The evening of Monday 12 October saw over two hundred UvA students and staff members attend the Greenovator tour organised by Jacqueline Cramer, minister of Housing, Spatial Planning and the Environment (VROM).
The evening of Monday 12 October saw over two hundred UvA students and staff members attend the Greenovator tour organised by Jacqueline Cramer, minister of Housing, Spatial Planning and the Environment (VROM). The minister visited the UvA in an attempt to initiate a broad, sustainable and effective movement in collaboration with students, businesses and executives. ‘Cooperation will be crucial in achieving significant results. In addition to technological innovations, an effective organisational structure will also be essential. I am stepping up to the challenge of achieving the impossible,' Cramer stated.
Cramer was on familiar ground. She previously studied and lectured at the UvA, where she also served as professor by special appointment in Environmental Science between 1990 and 1998, specialising in the relationship between technological development and environmental policy.
The minister debated the cradle to cradle principle with former UvA student Astrid Kee, the harbour master of Amsterdam, and Stef Kranendijk, managing director of Desso. Both entrepreneurs announced they would be donating funds for research towards implementing this principle in their operational management.
Minister Cramer presented her long-term policy for the sustainable purchasing of energy. Students responded critically. Where will you be in four years time, they asked the minister. Cramer: ‘You can't change the world in a day. 3% of our fuel is currently purchased from sustainable sources, and I aim to increase that figure to 20% by 2020.
The three young entrepreneurs debating the minister felt this target was somewhat lacking in ambition. Having completed their studies at the UvA, they each went on to combine entrepreneurship with sustainability: installing solar panels, supporting sustainable initiatives and organising sustainable events.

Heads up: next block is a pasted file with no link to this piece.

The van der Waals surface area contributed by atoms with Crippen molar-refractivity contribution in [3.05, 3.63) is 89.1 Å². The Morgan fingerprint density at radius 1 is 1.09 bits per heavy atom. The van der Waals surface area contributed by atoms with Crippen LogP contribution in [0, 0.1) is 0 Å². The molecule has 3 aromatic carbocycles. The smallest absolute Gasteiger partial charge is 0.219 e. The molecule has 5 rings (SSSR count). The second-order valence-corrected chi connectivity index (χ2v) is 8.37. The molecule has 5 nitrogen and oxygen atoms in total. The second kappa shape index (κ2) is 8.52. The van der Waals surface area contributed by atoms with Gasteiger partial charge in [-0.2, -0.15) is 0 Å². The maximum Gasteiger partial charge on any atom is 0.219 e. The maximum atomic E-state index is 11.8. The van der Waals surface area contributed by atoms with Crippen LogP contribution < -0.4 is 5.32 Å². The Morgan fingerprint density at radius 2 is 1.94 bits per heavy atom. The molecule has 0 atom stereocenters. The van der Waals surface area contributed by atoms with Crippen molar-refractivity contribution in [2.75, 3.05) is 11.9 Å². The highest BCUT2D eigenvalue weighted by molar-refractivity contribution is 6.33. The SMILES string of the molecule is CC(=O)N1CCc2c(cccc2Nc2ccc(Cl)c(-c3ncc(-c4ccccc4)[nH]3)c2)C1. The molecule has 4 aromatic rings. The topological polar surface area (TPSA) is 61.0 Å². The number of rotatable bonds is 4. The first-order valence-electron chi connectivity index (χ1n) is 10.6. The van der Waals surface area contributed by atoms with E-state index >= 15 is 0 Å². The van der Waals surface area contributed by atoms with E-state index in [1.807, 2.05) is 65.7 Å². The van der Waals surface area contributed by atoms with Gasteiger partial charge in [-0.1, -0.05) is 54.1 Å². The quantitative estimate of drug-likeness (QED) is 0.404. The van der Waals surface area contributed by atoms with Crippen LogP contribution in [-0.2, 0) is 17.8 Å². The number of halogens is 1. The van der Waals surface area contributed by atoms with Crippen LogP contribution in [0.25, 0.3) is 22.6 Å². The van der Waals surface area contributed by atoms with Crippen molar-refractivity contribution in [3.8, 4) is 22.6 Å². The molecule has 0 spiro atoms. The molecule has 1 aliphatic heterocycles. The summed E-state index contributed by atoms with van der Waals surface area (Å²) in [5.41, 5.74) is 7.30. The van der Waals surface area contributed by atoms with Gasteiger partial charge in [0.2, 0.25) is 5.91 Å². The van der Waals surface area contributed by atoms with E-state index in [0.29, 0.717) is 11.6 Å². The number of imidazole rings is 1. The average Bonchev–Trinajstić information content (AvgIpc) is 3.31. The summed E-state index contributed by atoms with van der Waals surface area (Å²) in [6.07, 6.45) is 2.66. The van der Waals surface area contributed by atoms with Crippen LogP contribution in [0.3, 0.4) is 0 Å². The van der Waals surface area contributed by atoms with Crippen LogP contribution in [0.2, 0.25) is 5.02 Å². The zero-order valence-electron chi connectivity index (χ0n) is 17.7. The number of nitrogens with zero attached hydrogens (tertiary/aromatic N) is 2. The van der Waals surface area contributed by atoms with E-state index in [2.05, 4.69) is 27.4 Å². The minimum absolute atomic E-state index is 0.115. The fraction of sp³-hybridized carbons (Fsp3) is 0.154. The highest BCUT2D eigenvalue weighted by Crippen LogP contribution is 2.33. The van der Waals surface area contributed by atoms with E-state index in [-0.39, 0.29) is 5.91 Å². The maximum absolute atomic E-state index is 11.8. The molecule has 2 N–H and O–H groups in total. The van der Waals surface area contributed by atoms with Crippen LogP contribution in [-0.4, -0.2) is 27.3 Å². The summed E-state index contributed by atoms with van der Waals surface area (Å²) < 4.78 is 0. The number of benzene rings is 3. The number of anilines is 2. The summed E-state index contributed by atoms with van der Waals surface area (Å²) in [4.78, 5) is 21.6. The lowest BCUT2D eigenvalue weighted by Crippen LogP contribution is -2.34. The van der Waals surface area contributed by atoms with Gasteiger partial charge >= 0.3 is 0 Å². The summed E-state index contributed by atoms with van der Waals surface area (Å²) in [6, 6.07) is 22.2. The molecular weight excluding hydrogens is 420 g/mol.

The current generation of UvA students proved to be equally ambitious. Judith Ament presented a sustainable insurance concept suited to developing countries, Ewoud de Kok officially opened the first carbon-neutral computer room in the Netherlands at the Roeterseiland complex, while members of the student council highlighted their projects in the area of water conservation and double-sided printing.
Lucas Reijnders, professor of Environmental Science at the UvA, reflected on the status of sustainability in 2009. In his view, government policy could do with a little more audacity. As Reijnders explained, he has seen the nineteen seventies environmental movement develop into a broad group of people with healthy ambitions and a newfound sense of realism. The latter statement was confirmed when Minister Cramer asked guest speaker Paulien Westendorp, managing director of New Energy, to offer some useful advice. ‘Just get to work, both at home and at work,' was her unequivocal answer.
So what can the government do to stimulate sustainability and innovation? The audience offered Minister Cramer a number of suggestions: play a more active role in developing a vision for the long term and offer direction by creating a clear-cut framework for unambiguous policies, stimulate all the various actors currently working to achieve sustainability by offering financial and organisational support, and provide the masses with financial incentives to buy sustainable products.
As the inspiring evening clearly demonstrated, the minister's desire to see large-scale cooperation between students, businesses and executives in the area of sustainability is already becoming a reality within the microcosm of the UvA.